3-D Printing Changes the Face of Medicine

By Jason Deng, edited by Kate Jeong

The average 3-D printer prints out plastic models and figurines, but doctors have used this “miracle machine” to create fully-functional organs dubbed “plastic cadavers” and new surgical tools, some that are even the size of your thumb. 

Printing Organs

When we first started out with 3-D printing in the field of medicine, we created artificial teeth and prosthetic limbs. Now with the advancements we have made now, these innovations are just “your old man’s dentures and a stump”. For instance, present-day prosthetic limbs are electric and bear a closer resemblance to an actual leg than a stump. 

It’s not just prosthetic limbs and artificial teeth that we are creating. Just a few months ago in May, scientists successfully printed out an organ that mimics the lungs. This is a huge milestone as “one of the biggest roadblocks to generating organ tissue was the inability to recreate the complex vascular networks that supply nutrients to densely populated tissue” (Jordan Miller, assistant professor of bioengineering at Rice’s Brown School of Engineering). This type of innovation can lead to the printing of hearts, lungs, and other organs that rely on vascular networks to function. 

New Surgical Tools

The great benefit of 3-D printing is its unlimited capabilities and versatility. Its ability to allow us to manipulate the plastic or material to any extent is extremely useful. For instance, with the “miracle machine” doctors can create special surgical tools with certain qualities and shapes that are designed to handle specific jobs. With this ability to create practically anything that we may need and propagate it while in the medical field in a small amount of time, we will be able to reduce the number of organ transplants and money that is needed in medicine. 

All in all 3-D printers are the vanguard of medical innovation and can greatly reduce the mortality rate of surgical operations. They can print out organs, bringing down the number of transplants needed in the U.S, and can create much needed surgical tools that are cheaper than the conventional ones we have now. With these printers, we can change the face of medicine from 2-D to 3-D!

https://www.popularmechanics.com/science/health/a27355578/3d-print-lungs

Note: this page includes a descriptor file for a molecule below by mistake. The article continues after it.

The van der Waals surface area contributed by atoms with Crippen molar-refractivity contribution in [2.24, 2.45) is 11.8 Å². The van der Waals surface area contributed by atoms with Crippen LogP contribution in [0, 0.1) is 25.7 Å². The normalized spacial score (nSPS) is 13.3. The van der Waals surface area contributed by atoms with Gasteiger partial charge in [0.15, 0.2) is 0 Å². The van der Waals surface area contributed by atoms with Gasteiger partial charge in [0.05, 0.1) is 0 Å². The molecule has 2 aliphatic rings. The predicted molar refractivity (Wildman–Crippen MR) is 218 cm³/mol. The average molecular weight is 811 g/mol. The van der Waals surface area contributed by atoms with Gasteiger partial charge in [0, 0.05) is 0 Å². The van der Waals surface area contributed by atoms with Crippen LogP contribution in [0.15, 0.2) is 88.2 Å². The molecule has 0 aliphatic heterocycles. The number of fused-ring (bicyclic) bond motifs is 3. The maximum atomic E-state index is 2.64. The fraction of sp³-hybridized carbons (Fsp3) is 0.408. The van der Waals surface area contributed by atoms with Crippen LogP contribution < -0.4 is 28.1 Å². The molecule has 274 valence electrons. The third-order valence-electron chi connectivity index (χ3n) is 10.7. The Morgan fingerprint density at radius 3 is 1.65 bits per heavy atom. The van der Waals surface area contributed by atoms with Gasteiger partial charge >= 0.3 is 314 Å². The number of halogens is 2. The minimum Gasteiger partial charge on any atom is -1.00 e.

The Eagle has Landed

By Sebastian Foster, edited by Kenna Lee

July 16th, 1969, history was made. It all started on launchpad 39A, at NASA’s Kennedy Space Center on the Eastern coast of Florida. At 8:32 a.m., a rocket with astronauts Neil Armstrong, Buzz Aldrin, and Michael Collins blasted off and started its journey of 195 hours  (about eight days). The primary goal of Apollo 11, set by John F. Kennedy himself, was to land a crewed lunar landing on the Moon and get it back to Earth. On this day, 50 years ago, an estimated 650 million people watched until the Apollo 11 was only a small speck in the sky.

 During the first leg of the flight, the aircraft flew into Earth’ orbit, where it stayed for two and a half hours until it accelerated enough to fly out of Earth’s gravitational field. 102 hours later, the lunar module landed on the moon. Only seven hours after landing on the surface of the moon, Neil Armstrong became the first human set foot into the fine, powdery dust. It was then and there he uttered the famous words, “That’s one small step for man, one giant leap for mankind.”Aldrin and Armstrong would spend the next 21 hours on the moon. 

Apollo 11 splashed down in the Pacific Ocean, 13 miles away from the recovery ship USS Hornet, and logged a flight that took 195 hours, 18 minutes, and 35 seconds. 36 minutes longer than planned.

July 16th was the 50th anniversary of the moon landing, and with that, NASA made some big announcements. NASA disclosed that they would be dropping a rover on Mars’ surface on February 18, 2020. This rover will collect samples and send them into Mars’s orbit where a rocket will retrieve them and send them back to earth. NASA has also announced that by 2024, they will partner with companies to land astronauts on the lunar south pole for long-term exploration.

On July 16th, 1969, history was made, and we all have the potential to do the same just as the historic astronauts did. We can all change and impact the world starting now. Whether it’s saving lives as a surgeon, educating the new generation as an instructor, or as an astronaut racing to the moon, we can all make a difference in the world.

Ecosia: Simple Contributions

By Kate Jeong

If you walk around the streets of downtown Houston, you’ll see signs and posters screaming at you to “SAVE THE ENVIRONMENT!” It’s all meant to stir a sense of urgency inside us to do something. In most, it makes a feeble “Oh, yeah, right. We should.” kind of thought- but we don’t actually do anything about it. People still litter, don’t recycle, and still use more paper than necessary. In short, people- we- are still hurting the environment.